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Last week, Jars of Clay performed at a music festival in Australia. As part of the programming of the event, the festival offered various breakout sessions and panel discussions on a host of topics that might be interesting to the festival attendees.  I was invited to sit on a panel discussion about moral behavior and the church.  The question we were presented was, “Does the western church’s focus on moral behavior undermine the church’s ability to love?”

On one side of me sat the head of a lobbying group that fought against the legalization of gay marriage in Australia.   On the other side of me was a Christian street evangelist.   I was immediately aware that I had not given much attention to the dialogue about gay rights.  I knew it was a focal topic for many people in the church, and that it was a major issue in the growing partisanship of American politics, I just had not had the opportunity to think about it much. 

During the panel discussion, the question was asked of the lobbyist, “Why not legalize gay marriage?”   His response sparked my curiosity.  He said that gay marriage was a slippery slope into other forms of marriage ie:  polygamy, marriage to animals, etc.  He also said that it was harmful to children to be forced into a situation without a father, or without a mother.  He also spoke of the sanctity of the traditional marriage model and how it could be diminished. 

It was a lively conversation, and in the end, I don’t think we reached much of an answer to the question of moral behavior and the church.  I did walk away with quite a lot to think about.  I had so many questions about gay marriage.  With so many angles to consider and so many layers to unfold, it was overwhelming, and so I did what most people do, I got distracted and forgot about it.

Two days later, I was on an international flight traveling back to the U.S.   I should have been sleeping, but the time reversal’s effect on my body kept me awake, and so I caught up on a few movies.   The one that stirred my soul, more than Anchorman 2 or American Hustle was 12 Years a Slave.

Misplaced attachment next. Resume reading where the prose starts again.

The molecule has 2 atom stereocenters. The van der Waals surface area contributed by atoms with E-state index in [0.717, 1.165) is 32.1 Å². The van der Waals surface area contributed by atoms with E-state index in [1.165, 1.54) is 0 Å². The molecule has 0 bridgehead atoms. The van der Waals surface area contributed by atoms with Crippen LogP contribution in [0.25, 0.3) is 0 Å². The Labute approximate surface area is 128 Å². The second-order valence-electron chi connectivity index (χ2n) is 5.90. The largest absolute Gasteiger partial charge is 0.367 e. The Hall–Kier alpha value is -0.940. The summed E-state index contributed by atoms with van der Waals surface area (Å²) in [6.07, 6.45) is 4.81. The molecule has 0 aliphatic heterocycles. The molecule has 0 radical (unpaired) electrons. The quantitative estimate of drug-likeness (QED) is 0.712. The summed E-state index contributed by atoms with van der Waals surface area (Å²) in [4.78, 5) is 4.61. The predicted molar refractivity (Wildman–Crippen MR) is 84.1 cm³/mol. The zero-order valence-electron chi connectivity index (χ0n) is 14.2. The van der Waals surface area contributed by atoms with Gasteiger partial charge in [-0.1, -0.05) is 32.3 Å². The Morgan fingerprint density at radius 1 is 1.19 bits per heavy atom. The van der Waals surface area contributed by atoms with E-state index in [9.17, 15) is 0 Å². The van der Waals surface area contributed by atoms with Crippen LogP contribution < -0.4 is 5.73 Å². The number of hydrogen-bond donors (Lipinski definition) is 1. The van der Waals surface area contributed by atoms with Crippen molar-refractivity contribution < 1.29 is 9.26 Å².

The film had such incredible storytelling and superb acting that gave faces and souls to the men, women and children trapped in slavery.  The thing that continued to swirl around my mind was a scene when one of the slave owners was quoting scripture to slaves.  He was using the words to drive home a point about his supremacy over the slaves, and the wrath they would face if they were disobedient.

He was mis-using scripture to back up his acts of oppression toward another human.  He was using scripture to back up his idea that slaves were less than human, and so should not be given the rights of humans. 

I would not say that the issues of slavery, which are tied to color and race, clearly mirror the issues of gay rights.  But for some reason, all the questions I had surrounding gay marriage came rushing back.

I sat on the plane and thought about the hard questions I would have to ask myself in order to find my way toward a healthy dialogue about gay rights.  If gay men and women were being oppressed, not having an opinion in the matter seemed equal to the acceptance of systemic racism by way of silence.  The common quote, “What is necessary for evil to triumph is for good men to do nothing” came to mind.

Having grown up in the Christian church, I have observed and perpetrated many acts that originated out of fear.  In my career as an artist, musician, and storyteller, I have attempted to illuminate fear-based behavior in the church.

I have attempted to provide questions that could lead to a more love based approach.   This has meant taking a careful and often critical view of contemporary church behavior and culture.  At times this has led me to unproductive and unfair assessments of the church culture.  Other times, it has helped me navigate around unhealthy environments and practices that could have caused me to hurt people.

I wanted to figure out if I had a blind spot.  Was I buying into a form of oppression? 

Or does the legalization of gay marriage actually undermine traditional marriage and the biblical view of how we are called to live our lives?

So… yes, the implications and applications of answers to these hard questions are staggeringly important.   And my engagement of the issue of just under 3 days left me very under equipped to answer my own questions.


So that was the background and motivation behind my latest Twitter conversation. 




Why Twitter?  Like most people who use it, I have found that 140 characters is incredibly limiting.  I have to constantly re-sculpt and re-fashion my words.  I am constantly chopping and simplifying my statements… and for that very reason, it keeps me and others from just vomiting opinions into the middle of the conversation. 

I have liked the limitations because some people, me included, like to write doctoral dissertations that cannot possibly be helpful in a live and organic dialogue about an issue.  The format is quick, and it is inclusive.  It is also the only space I know with such a vast collection of different people with different perspectives. 

Now, the draw back to Twitter as a discussion format is that it is sometimes hard to find the nuance in a persons post.  And in my case, I think I’m communicating one thing, but what comes out is entirely different…. In my haste to get the next idea out, I wrote things that were unnecessarily combative.